New High-Def TSA Security Scanners Miff Travelers and Keep Body Scan Images

By November 17, 2010 1 comment
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The Transportation Safety Administration has received much scrutiny over their new security scanners. Now installed at airports, the full body imaging systems, either the x-ray backscatter or the Gen 2 millimeter wave scanner has been in the news recently due to the reactions from citizens who have been asked to be examined by the machine. Thanks to the Internet, we know that passengers are refusing these screening methods, and that body scans have been publicly leaked.

The Transportation Safety Administration has received much scrutiny over their new security scanners. Now installed at airports, the full body imaging systems, either the x-ray backscatter or the Gen 2 millimeter wave scanner has been in the news recently due to the reactions from citizens who have been asked to be examined by the machine. The Internet has provided the forum for this subject on two separate events.

On Sunday, November 13th, John Tyner “opted-out” of the higher resolution x-ray backscatter scan at the San Diego International Airport, an option available to squeamish travelers, but the alternative is a very thorough pat-down that includes all external areas of the body. Tyner refused to submit to the pat-down as well.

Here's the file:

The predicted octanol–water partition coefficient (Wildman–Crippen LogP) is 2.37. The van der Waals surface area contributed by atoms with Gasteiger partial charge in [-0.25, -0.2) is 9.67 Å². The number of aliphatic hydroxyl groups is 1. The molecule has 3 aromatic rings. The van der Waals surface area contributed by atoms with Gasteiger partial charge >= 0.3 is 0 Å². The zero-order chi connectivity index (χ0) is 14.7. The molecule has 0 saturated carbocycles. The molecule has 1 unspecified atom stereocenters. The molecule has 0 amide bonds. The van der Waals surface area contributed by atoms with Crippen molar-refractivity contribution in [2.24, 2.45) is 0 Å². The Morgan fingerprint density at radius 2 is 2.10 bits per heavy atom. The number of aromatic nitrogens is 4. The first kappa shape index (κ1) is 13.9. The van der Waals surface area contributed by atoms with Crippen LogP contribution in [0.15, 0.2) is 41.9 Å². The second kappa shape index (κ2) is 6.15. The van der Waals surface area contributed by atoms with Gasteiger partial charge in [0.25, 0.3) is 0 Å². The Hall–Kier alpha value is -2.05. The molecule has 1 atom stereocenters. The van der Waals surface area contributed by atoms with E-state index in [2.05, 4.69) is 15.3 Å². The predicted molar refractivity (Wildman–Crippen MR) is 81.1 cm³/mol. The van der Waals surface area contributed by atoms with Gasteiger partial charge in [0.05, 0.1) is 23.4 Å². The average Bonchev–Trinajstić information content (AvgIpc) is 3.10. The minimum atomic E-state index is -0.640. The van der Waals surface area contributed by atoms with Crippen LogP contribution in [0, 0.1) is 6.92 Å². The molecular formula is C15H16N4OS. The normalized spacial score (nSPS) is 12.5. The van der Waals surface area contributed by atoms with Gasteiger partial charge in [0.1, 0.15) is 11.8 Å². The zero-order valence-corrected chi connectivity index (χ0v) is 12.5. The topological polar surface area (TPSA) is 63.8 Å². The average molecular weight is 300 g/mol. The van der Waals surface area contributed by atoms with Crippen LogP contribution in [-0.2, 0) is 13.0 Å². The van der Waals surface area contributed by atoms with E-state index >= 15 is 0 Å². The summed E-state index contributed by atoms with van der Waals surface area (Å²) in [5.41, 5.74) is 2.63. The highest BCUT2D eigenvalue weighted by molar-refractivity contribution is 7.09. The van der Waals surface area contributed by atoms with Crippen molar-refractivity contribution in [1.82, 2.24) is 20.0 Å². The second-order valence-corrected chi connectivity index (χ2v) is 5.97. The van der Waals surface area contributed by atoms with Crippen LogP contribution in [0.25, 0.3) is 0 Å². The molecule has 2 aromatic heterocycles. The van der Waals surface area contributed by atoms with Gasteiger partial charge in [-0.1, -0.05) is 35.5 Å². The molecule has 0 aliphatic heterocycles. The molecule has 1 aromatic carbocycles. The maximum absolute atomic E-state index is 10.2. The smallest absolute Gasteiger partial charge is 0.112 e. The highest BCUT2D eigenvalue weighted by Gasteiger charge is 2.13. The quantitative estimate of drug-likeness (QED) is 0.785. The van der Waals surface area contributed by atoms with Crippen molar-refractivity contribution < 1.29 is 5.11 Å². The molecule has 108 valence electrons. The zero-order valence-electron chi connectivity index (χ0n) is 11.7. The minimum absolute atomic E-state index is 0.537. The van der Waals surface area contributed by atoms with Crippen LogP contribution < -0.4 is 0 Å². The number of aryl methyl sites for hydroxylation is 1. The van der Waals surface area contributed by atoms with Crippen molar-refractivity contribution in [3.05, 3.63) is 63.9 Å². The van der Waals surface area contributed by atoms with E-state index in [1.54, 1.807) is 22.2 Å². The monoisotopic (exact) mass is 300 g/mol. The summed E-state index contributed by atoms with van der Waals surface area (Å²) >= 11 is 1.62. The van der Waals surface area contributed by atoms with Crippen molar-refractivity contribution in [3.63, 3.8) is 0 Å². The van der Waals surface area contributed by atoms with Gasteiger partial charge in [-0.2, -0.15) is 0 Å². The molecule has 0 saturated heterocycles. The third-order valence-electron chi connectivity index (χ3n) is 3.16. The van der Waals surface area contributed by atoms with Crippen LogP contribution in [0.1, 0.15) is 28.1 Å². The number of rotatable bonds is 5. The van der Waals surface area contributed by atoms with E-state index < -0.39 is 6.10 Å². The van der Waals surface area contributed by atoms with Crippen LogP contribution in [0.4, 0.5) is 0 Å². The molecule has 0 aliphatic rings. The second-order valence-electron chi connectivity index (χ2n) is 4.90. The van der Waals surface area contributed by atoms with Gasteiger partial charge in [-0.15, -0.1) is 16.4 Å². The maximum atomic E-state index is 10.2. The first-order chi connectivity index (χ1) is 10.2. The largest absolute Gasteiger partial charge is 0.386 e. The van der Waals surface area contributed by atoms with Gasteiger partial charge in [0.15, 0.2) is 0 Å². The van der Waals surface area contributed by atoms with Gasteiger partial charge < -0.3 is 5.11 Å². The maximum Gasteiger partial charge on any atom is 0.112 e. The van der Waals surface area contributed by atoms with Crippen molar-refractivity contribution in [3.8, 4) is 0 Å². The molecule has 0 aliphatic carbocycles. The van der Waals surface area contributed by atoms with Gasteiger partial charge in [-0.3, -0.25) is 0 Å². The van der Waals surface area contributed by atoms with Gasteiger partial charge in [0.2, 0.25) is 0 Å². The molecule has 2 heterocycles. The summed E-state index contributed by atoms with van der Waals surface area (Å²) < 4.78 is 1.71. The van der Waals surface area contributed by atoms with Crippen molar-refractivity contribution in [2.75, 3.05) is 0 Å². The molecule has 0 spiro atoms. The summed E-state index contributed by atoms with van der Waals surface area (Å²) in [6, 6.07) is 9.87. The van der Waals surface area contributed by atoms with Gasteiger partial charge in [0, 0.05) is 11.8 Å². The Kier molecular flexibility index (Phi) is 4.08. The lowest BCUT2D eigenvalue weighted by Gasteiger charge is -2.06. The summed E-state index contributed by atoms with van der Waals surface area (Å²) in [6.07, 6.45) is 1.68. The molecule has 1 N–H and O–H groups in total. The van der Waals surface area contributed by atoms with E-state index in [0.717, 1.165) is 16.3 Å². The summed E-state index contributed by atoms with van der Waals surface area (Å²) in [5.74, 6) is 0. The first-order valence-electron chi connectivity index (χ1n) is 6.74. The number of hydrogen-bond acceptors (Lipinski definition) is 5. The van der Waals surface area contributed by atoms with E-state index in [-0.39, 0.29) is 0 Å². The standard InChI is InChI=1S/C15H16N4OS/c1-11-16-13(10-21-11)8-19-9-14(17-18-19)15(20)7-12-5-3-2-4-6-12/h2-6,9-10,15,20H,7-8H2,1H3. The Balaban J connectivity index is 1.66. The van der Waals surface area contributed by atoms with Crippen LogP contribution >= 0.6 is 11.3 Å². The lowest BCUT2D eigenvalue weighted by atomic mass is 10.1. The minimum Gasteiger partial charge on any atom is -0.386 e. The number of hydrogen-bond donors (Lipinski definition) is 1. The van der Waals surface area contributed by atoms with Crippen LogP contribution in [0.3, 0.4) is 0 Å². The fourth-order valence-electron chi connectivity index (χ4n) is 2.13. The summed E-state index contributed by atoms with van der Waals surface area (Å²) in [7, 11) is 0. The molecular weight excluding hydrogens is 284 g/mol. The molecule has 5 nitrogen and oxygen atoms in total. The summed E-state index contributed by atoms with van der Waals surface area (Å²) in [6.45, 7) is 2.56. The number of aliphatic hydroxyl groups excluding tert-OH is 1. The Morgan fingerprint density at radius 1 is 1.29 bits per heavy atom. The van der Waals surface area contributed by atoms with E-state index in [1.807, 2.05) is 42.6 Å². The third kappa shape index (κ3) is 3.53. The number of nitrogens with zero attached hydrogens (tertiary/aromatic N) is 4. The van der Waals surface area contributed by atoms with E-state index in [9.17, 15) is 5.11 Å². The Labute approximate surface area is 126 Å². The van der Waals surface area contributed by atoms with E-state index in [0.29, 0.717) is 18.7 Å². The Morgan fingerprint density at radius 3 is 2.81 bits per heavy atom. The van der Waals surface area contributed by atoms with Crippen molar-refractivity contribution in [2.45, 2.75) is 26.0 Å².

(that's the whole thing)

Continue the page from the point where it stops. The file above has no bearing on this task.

Since he recorded this exchange with the TSA, and posted the video online, he has been mentioned by the news and has won an Internet following. But this event may be dwarfed by a Gizmodo post today, which published one hundred leaked body scan images that originated from a Gen 2 in Orlando, Florida.

The TSA promotes the new millimeter wave and x-ray backscatter scanners as essential improvements that can detect more prohibited items. But the trade-off shifts to personal privacy - in addition to rendering possible concealed weapons, the new x-ray machine can create a detailed image of a traveler’s naked body. While policy demands automatic and immediate deletion of these images, the Gizmodo post shows how this data can become available. Gizmodo seems to think if these machines continue to operate, image leakage is not only possible, but inevitable.

It is clearly stated in TSA literature that these machines cannot store, save or transmit these images. When delivered, the machines have these features disabled, according to the screening information video. But there is clearly a discrepancy when images of screened travellers show up on the Internet. Either the TSA claims are incorrect, or re-enabling these features is possible after the machines are installed.

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Submitted by Armstrong - on November 28, 2013 at 11:18 am

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